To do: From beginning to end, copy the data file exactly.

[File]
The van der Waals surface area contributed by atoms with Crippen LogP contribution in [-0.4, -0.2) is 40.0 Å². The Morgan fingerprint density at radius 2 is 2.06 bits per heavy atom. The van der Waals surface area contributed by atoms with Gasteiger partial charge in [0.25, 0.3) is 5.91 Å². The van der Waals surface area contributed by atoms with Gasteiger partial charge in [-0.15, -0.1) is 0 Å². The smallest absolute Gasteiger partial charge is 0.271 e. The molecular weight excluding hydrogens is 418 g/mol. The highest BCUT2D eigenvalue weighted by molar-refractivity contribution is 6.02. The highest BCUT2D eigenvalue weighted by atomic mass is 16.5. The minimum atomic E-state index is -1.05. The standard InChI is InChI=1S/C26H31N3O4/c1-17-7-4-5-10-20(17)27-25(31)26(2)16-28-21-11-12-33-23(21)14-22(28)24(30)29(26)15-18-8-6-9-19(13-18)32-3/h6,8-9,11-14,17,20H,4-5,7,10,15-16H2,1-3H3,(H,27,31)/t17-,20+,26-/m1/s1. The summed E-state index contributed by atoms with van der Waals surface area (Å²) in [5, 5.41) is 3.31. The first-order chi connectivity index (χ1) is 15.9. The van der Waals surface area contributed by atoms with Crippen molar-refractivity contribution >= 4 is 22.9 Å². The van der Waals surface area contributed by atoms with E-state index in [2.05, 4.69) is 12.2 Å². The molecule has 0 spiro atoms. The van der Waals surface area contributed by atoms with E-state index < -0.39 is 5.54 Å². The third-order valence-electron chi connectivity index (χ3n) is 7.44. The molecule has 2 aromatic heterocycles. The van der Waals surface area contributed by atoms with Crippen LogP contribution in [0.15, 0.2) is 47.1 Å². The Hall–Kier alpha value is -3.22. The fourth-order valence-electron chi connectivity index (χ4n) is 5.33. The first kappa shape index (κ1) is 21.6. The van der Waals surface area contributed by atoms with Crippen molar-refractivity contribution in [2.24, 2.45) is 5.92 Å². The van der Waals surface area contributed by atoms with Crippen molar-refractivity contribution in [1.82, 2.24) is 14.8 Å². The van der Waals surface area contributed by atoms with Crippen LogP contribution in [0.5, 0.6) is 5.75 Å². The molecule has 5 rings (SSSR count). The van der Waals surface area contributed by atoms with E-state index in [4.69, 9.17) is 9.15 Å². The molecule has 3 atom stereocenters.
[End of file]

The van der Waals surface area contributed by atoms with Crippen LogP contribution in [-0.4, -0.2) is 40.0 Å². The Morgan fingerprint density at radius 2 is 2.06 bits per heavy atom. The van der Waals surface area contributed by atoms with Gasteiger partial charge in [0.25, 0.3) is 5.91 Å². The van der Waals surface area contributed by atoms with Gasteiger partial charge in [-0.15, -0.1) is 0 Å². The smallest absolute Gasteiger partial charge is 0.271 e. The molecular weight excluding hydrogens is 418 g/mol. The highest BCUT2D eigenvalue weighted by molar-refractivity contribution is 6.02. The highest BCUT2D eigenvalue weighted by atomic mass is 16.5. The minimum atomic E-state index is -1.05. The standard InChI is InChI=1S/C26H31N3O4/c1-17-7-4-5-10-20(17)27-25(31)26(2)16-28-21-11-12-33-23(21)14-22(28)24(30)29(26)15-18-8-6-9-19(13-18)32-3/h6,8-9,11-14,17,20H,4-5,7,10,15-16H2,1-3H3,(H,27,31)/t17-,20+,26-/m1/s1. The summed E-state index contributed by atoms with van der Waals surface area (Å²) in [5, 5.41) is 3.31. The first-order chi connectivity index (χ1) is 15.9. The van der Waals surface area contributed by atoms with Crippen molar-refractivity contribution >= 4 is 22.9 Å². The van der Waals surface area contributed by atoms with E-state index in [2.05, 4.69) is 12.2 Å². The molecule has 0 spiro atoms. The van der Waals surface area contributed by atoms with E-state index < -0.39 is 5.54 Å². The third-order valence-electron chi connectivity index (χ3n) is 7.44. The molecule has 2 aromatic heterocycles. The van der Waals surface area contributed by atoms with Crippen LogP contribution in [0.15, 0.2) is 47.1 Å². The Hall–Kier alpha value is -3.22. The fourth-order valence-electron chi connectivity index (χ4n) is 5.33. The first kappa shape index (κ1) is 21.6. The van der Waals surface area contributed by atoms with Crippen molar-refractivity contribution in [2.24, 2.45) is 5.92 Å². The van der Waals surface area contributed by atoms with Crippen molar-refractivity contribution in [1.82, 2.24) is 14.8 Å². The van der Waals surface area contributed by atoms with Crippen LogP contribution in [0.5, 0.6) is 5.75 Å². The molecule has 5 rings (SSSR count). The van der Waals surface area contributed by atoms with E-state index in [4.69, 9.17) is 9.15 Å². The molecule has 3 atom stereocenters.